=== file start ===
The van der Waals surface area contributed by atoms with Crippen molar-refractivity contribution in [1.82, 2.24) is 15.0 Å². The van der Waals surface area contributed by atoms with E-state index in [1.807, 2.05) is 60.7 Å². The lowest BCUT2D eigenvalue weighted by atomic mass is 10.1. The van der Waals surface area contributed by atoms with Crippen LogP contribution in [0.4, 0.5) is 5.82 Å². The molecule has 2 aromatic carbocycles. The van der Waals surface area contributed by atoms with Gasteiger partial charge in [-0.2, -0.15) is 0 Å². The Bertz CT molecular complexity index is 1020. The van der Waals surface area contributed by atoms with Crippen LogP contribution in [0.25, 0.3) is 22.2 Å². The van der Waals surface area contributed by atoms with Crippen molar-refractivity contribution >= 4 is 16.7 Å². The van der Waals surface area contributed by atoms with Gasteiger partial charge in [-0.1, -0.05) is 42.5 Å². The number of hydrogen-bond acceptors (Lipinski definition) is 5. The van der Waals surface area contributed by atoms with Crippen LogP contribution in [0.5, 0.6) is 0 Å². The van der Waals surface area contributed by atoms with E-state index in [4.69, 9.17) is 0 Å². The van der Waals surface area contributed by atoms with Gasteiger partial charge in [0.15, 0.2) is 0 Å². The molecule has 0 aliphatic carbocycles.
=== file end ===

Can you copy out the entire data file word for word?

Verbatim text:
The van der Waals surface area contributed by atoms with Crippen molar-refractivity contribution in [1.82, 2.24) is 15.0 Å². The van der Waals surface area contributed by atoms with E-state index in [1.807, 2.05) is 60.7 Å². The lowest BCUT2D eigenvalue weighted by atomic mass is 10.1. The van der Waals surface area contributed by atoms with Crippen LogP contribution in [0.4, 0.5) is 5.82 Å². The molecule has 2 aromatic carbocycles. The van der Waals surface area contributed by atoms with Gasteiger partial charge in [-0.2, -0.15) is 0 Å². The Bertz CT molecular complexity index is 1020. The van der Waals surface area contributed by atoms with Crippen LogP contribution in [0.25, 0.3) is 22.2 Å². The van der Waals surface area contributed by atoms with Crippen molar-refractivity contribution >= 4 is 16.7 Å². The van der Waals surface area contributed by atoms with Gasteiger partial charge in [-0.1, -0.05) is 42.5 Å². The number of hydrogen-bond acceptors (Lipinski definition) is 5. The van der Waals surface area contributed by atoms with Crippen LogP contribution in [0.5, 0.6) is 0 Å². The van der Waals surface area contributed by atoms with E-state index in [4.69, 9.17) is 0 Å². The van der Waals surface area contributed by atoms with Gasteiger partial charge in [0.15, 0.2) is 0 Å². The molecule has 0 aliphatic carbocycles.